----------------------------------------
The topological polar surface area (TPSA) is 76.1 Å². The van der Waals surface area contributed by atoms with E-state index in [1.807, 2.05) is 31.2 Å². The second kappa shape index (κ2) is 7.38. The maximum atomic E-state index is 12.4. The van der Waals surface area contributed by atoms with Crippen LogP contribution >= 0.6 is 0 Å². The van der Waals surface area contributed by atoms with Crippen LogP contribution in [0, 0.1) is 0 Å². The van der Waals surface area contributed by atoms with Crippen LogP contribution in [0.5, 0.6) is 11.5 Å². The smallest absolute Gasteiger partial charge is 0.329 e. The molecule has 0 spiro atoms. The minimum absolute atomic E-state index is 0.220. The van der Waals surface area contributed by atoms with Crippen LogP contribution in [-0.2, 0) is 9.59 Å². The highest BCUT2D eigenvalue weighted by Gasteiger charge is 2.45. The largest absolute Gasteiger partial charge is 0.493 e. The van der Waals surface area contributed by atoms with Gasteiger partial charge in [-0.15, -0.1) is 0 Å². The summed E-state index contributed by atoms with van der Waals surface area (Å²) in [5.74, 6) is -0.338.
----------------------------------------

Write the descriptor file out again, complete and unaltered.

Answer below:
The topological polar surface area (TPSA) is 76.1 Å². The van der Waals surface area contributed by atoms with E-state index in [1.807, 2.05) is 31.2 Å². The second kappa shape index (κ2) is 7.38. The maximum atomic E-state index is 12.4. The van der Waals surface area contributed by atoms with Crippen LogP contribution >= 0.6 is 0 Å². The van der Waals surface area contributed by atoms with Crippen LogP contribution in [0, 0.1) is 0 Å². The van der Waals surface area contributed by atoms with Crippen LogP contribution in [0.5, 0.6) is 11.5 Å². The smallest absolute Gasteiger partial charge is 0.329 e. The molecule has 0 spiro atoms. The minimum absolute atomic E-state index is 0.220. The van der Waals surface area contributed by atoms with Crippen LogP contribution in [-0.2, 0) is 9.59 Å². The highest BCUT2D eigenvalue weighted by Gasteiger charge is 2.45. The largest absolute Gasteiger partial charge is 0.493 e. The van der Waals surface area contributed by atoms with Gasteiger partial charge in [-0.15, -0.1) is 0 Å². The summed E-state index contributed by atoms with van der Waals surface area (Å²) in [5.74, 6) is -0.338.